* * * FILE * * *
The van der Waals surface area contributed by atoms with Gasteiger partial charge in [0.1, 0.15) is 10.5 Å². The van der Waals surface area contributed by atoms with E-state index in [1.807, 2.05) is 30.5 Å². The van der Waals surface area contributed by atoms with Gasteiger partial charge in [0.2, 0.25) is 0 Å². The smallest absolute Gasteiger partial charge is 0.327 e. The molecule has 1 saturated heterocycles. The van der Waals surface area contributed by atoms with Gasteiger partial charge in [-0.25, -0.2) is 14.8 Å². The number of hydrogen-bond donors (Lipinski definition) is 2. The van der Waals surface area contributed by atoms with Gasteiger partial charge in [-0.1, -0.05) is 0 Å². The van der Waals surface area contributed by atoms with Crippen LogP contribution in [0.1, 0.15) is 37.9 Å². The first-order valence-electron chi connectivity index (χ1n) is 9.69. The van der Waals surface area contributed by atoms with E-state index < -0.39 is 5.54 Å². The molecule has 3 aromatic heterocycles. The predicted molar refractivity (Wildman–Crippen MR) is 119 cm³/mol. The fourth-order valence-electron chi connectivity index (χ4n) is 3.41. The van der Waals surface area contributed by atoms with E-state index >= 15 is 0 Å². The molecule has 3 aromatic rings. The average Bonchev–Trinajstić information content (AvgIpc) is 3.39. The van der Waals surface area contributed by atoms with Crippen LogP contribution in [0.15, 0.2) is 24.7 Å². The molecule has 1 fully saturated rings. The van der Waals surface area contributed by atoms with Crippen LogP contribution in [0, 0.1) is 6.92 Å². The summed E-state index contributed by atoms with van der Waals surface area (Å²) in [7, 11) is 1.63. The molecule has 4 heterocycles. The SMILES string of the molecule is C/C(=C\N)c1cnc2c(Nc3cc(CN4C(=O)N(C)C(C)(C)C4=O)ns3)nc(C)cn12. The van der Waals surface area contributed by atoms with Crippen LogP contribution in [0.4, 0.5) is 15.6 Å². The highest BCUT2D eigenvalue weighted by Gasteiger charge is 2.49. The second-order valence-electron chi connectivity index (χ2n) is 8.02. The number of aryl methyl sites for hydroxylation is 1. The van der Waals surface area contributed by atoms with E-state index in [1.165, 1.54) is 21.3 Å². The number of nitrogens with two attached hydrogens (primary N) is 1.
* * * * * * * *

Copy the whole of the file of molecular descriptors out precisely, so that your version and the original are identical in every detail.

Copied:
The van der Waals surface area contributed by atoms with Gasteiger partial charge in [0.1, 0.15) is 10.5 Å². The van der Waals surface area contributed by atoms with E-state index in [1.807, 2.05) is 30.5 Å². The van der Waals surface area contributed by atoms with Gasteiger partial charge in [0.2, 0.25) is 0 Å². The smallest absolute Gasteiger partial charge is 0.327 e. The molecule has 1 saturated heterocycles. The van der Waals surface area contributed by atoms with Gasteiger partial charge in [-0.25, -0.2) is 14.8 Å². The number of hydrogen-bond donors (Lipinski definition) is 2. The van der Waals surface area contributed by atoms with Gasteiger partial charge in [-0.1, -0.05) is 0 Å². The van der Waals surface area contributed by atoms with Crippen LogP contribution in [0.1, 0.15) is 37.9 Å². The first-order valence-electron chi connectivity index (χ1n) is 9.69. The van der Waals surface area contributed by atoms with E-state index < -0.39 is 5.54 Å². The molecule has 3 aromatic heterocycles. The predicted molar refractivity (Wildman–Crippen MR) is 119 cm³/mol. The fourth-order valence-electron chi connectivity index (χ4n) is 3.41. The van der Waals surface area contributed by atoms with E-state index >= 15 is 0 Å². The molecule has 3 aromatic rings. The average Bonchev–Trinajstić information content (AvgIpc) is 3.39. The van der Waals surface area contributed by atoms with Crippen LogP contribution in [0.15, 0.2) is 24.7 Å². The molecule has 1 fully saturated rings. The van der Waals surface area contributed by atoms with Crippen LogP contribution in [0, 0.1) is 6.92 Å². The summed E-state index contributed by atoms with van der Waals surface area (Å²) in [7, 11) is 1.63. The molecule has 4 heterocycles. The SMILES string of the molecule is C/C(=C\N)c1cnc2c(Nc3cc(CN4C(=O)N(C)C(C)(C)C4=O)ns3)nc(C)cn12. The van der Waals surface area contributed by atoms with Crippen LogP contribution in [0.4, 0.5) is 15.6 Å². The highest BCUT2D eigenvalue weighted by Gasteiger charge is 2.49. The second-order valence-electron chi connectivity index (χ2n) is 8.02. The number of aryl methyl sites for hydroxylation is 1. The van der Waals surface area contributed by atoms with E-state index in [1.165, 1.54) is 21.3 Å². The number of nitrogens with two attached hydrogens (primary N) is 1.